The American Series Teles are excellent guitars. Like anything, there is some variation in the feel of the neck and the body weight, so it's best to try before you buy if possible. The stock pickups aren't too bad, although the bridge can get a little harsh at times. They sound good with OD, but I don't use a lot of distortion so I can't comment on that. I have now replaced the pickups in both of my American Teles -- a Fender CS Nocaster lead paired with a SD SM-3n Firebird-style mini-HB neck in one, and a SD Jerry Donahue lead paired with a SD Phat Cat neck in the other. My third Tele is a limited edition American Series with a set of Nocasters. I really like the modern 6 saddle bridge because of its smooth lines, excellent intonation and latitude for action adjustment. If you palm the bridge at all, then you will probably find the modern bridge a bit more user-friendly than the vintage-style bridge.

          BTW, I'm glad you've seen the light!

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          • #6
            Re: I'm actually starting to like the telecaster...?

            Teles rule - if you get a great one, you'll only have to tune it every once in a while.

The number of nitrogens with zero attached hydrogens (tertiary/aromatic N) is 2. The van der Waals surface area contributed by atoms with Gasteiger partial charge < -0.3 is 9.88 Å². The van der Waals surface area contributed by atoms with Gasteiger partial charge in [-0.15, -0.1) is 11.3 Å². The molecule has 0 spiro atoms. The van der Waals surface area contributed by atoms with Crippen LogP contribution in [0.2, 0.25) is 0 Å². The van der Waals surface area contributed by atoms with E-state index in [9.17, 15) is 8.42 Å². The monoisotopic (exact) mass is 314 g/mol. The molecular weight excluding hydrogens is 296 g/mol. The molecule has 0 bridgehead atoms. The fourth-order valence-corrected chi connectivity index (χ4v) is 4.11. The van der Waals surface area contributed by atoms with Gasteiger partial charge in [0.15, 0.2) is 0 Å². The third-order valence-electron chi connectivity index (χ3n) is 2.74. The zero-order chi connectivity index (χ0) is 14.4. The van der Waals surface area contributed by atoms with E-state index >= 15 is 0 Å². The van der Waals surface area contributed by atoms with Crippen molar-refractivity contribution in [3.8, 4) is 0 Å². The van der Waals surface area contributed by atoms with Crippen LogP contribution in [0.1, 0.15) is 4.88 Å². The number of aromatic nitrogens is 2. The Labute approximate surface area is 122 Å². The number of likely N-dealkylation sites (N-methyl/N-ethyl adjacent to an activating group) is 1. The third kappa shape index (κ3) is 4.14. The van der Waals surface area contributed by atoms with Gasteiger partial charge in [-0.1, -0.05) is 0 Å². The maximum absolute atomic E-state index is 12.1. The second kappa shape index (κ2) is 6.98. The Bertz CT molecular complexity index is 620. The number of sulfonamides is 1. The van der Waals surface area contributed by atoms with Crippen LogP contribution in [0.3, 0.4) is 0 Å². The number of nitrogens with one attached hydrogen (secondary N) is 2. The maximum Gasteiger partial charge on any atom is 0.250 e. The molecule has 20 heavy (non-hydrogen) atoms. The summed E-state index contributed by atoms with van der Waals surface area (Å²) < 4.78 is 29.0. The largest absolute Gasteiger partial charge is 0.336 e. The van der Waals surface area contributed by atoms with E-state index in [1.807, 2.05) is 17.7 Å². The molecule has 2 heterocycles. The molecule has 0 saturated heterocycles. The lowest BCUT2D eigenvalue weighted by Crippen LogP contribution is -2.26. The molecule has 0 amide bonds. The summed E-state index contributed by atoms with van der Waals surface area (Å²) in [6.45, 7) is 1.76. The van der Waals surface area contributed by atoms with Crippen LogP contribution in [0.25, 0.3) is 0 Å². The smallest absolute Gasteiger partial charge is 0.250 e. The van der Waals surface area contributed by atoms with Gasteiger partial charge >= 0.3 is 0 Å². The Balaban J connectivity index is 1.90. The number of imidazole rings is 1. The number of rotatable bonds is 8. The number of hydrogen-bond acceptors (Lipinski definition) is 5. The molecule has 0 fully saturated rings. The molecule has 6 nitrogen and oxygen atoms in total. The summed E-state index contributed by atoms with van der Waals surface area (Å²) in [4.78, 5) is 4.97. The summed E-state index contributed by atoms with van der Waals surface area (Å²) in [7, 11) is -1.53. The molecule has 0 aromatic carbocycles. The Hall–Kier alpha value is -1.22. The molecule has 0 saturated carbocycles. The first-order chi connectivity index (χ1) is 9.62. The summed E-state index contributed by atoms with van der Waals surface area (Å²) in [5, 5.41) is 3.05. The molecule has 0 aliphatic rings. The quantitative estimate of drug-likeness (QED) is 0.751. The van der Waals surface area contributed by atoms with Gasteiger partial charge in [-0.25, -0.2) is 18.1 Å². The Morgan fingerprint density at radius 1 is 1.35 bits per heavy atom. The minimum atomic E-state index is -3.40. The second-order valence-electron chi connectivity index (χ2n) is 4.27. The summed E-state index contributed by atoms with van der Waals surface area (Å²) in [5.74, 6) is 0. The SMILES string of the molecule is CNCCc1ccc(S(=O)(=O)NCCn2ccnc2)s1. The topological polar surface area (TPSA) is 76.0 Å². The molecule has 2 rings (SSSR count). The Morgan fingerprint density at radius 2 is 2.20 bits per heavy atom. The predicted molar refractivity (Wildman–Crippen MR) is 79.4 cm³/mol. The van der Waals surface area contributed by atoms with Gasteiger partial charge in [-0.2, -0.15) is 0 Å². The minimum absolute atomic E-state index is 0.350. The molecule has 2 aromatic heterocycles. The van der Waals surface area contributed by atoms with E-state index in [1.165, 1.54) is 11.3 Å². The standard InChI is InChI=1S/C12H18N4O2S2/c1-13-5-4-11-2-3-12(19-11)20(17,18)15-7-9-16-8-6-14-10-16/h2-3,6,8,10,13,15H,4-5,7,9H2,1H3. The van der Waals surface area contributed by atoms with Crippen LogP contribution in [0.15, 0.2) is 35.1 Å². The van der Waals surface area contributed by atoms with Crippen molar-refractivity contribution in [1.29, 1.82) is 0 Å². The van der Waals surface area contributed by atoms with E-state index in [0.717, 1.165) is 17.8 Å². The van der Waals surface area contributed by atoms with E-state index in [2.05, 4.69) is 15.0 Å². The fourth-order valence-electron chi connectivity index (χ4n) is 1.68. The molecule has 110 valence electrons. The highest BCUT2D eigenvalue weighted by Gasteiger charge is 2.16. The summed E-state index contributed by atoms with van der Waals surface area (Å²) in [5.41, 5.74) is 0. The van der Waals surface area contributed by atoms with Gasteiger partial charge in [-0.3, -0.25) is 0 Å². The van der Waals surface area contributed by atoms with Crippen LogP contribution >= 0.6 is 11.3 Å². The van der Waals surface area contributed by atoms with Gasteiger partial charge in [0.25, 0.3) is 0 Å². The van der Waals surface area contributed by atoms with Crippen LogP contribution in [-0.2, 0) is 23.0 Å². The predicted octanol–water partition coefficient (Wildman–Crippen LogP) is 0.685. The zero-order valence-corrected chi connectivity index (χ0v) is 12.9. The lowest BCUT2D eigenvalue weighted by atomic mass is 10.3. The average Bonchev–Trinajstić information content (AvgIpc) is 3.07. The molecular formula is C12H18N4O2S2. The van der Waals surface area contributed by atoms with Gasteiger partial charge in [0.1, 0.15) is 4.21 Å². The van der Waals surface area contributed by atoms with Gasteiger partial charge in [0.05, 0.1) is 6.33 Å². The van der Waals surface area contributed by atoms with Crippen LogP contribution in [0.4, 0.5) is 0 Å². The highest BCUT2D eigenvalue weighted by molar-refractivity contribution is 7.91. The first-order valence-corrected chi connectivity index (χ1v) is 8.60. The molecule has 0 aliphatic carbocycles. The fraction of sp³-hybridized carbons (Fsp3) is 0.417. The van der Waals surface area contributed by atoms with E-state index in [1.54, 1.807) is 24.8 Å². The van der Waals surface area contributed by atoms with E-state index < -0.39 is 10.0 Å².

American Series/American Standards sound great with a lot of gain. More traditional teles can sound great but can have problems with microphonics at high gain + high volume. Tom Morello plays an American Standard and it sounds great. I've had a '79 Tele, a Japanese Esquire and an American Standard, and I've always played rock & punk. They were all great guitars and were useful for distorted music, but the American Standard was the most predictable at extreme volumes and gain settings. Using the tone knob on the bridge pickup can get you a lot of variation for distortion sounds.

            I'm not sure I'd choose the Highway 1 if I was going to be using it for high-gain. The one I tried was really twangy, and might not have enough body. If you're willing to go to rosewood, the 60s Classic Tele sounded to me like it would sound good with gain. I'm of two minds about teles - the vintage bridges sound funkier and are cooler, but the American Standard bridge works better if the gain or volume is nuts.

            The pickups were fine. People complain about the ice pick, but I found them about par for the course with a Tele. They weren't the warmest in the world, but they had a cool tone. Of course I ended up replacing them because I can't leave well enough alone, but I didn't necessarily like the replacements better.

            Once again, use the tone control if it's too trebly, the bite will still cut through - unlike some guitars which turn to murk if you use the tone control.

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            • #7
              Re: I'm actually starting to like the telecaster...?

              Also keep in mind it IS possible to find a real gem in the MIM line. My MIM Tele is perfect. I put a set of QP's in it and the thing screams. It stays in tune for days at a time. I've never had to adjust the neck on it. Teles rule.